Guy Debelle, deputy governor of the Reserve Bank, warned a forum hosted by the Centre for Policy Development on Tuesday that climate change created risks for Australia’s financial stability in a number of different ways. He indicated that the impact was broader than agriculture, affecting the economy generally as well as parts.
- “Companies that generate significant pollution might face reputational damage or legal liability from their activities, and changes to regulation could cause previously valuable assets to become uneconomic.
“All of these consequences could precipitate sharp adjustments in asset prices, which would have consequences for financial stability.”
Next to that part of the text is a link to an article Morrison government has not ruled out supporting coal, energy minister says.
Former reserve bank board member, economist Warwick McKibbin, says the effect of climate change goes way beyond temporary supply shocks, as when Cyclone Yasi wiped out the banana crop. McKibbin says:
- even if little action is taken to reduce emissions in Australia, 80 per cent of the impact on the Australian economy would come from policies introduced by other countries.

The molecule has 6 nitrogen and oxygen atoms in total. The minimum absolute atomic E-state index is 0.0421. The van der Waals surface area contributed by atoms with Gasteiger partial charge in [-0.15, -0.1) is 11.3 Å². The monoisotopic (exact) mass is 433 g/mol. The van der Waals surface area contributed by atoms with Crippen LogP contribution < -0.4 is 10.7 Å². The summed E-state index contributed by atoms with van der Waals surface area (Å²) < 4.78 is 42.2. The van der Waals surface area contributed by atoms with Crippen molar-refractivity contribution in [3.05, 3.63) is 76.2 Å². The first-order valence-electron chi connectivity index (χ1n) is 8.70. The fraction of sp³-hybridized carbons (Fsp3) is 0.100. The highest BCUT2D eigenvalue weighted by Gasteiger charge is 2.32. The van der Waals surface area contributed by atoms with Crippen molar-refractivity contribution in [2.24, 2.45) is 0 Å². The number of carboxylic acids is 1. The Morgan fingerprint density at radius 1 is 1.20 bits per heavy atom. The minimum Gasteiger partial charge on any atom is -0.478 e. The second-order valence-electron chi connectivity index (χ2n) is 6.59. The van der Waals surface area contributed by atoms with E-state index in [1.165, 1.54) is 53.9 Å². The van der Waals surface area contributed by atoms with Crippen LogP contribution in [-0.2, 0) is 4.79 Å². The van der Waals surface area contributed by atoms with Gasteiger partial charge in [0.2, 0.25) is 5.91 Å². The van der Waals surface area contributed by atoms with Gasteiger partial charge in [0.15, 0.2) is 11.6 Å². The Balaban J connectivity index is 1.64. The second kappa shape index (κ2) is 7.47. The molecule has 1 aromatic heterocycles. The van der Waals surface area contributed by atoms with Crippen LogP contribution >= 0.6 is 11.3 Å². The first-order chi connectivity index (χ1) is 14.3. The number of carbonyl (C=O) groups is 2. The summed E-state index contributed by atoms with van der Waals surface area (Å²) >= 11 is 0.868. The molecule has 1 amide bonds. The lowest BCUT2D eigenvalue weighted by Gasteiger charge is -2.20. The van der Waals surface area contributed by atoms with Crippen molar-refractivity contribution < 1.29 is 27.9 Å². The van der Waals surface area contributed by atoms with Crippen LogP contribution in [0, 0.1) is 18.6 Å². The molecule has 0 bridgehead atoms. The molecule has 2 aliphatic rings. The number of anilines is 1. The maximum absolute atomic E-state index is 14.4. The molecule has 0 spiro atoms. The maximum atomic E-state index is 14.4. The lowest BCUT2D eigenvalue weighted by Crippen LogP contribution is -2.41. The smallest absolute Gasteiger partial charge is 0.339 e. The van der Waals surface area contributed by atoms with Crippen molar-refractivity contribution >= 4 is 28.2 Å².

Emma Herd, chief executive of the Investor Group on Climate Change, said it now remained for Treasury to reveal its position, to bring all four members of the Council of Financial Regulators onto the same page now that ASIC, APRA and the reserve bank have got the message.
6. The worry about Snowy 2.0
When the Morrison government are not pursuing dreams about coal, they are spruiking Snowy 2.0. They need to read Giles Parkinson – Modelling suggests Snowy 2.0 will lift prices, defend coal, kill batteries:
- The detailed modelling underpinning the investment in the massive Snowy 2.0 pumped hydro scheme confirms the worst fears of many in the industry: it will likely cause wholesale prices to rise in the medium to long term, it will sustain the business models of coal generators, and it will put a huge dent in the battery storage industry.
Very much the opposite of what they have been telling us.
When the project was first mooted two years ago, I suggested it might be a giant red herring. Now it’s looking worse than that.
7. Renewables players downgraded by AEMO
When we turn on the lights there is no way of telling which generation plant produced that electricity. AEMO, the market operator, has the job of deciding how much is lost along the way, and how much of the electricity generators put into the system makes it through and should be paid for.
Last week Australia’s fleet of wind and solar projects – and many thermal generators for that matter – were told they will be “de-rated” in the next financial year because of severe congestion in parts of the grid.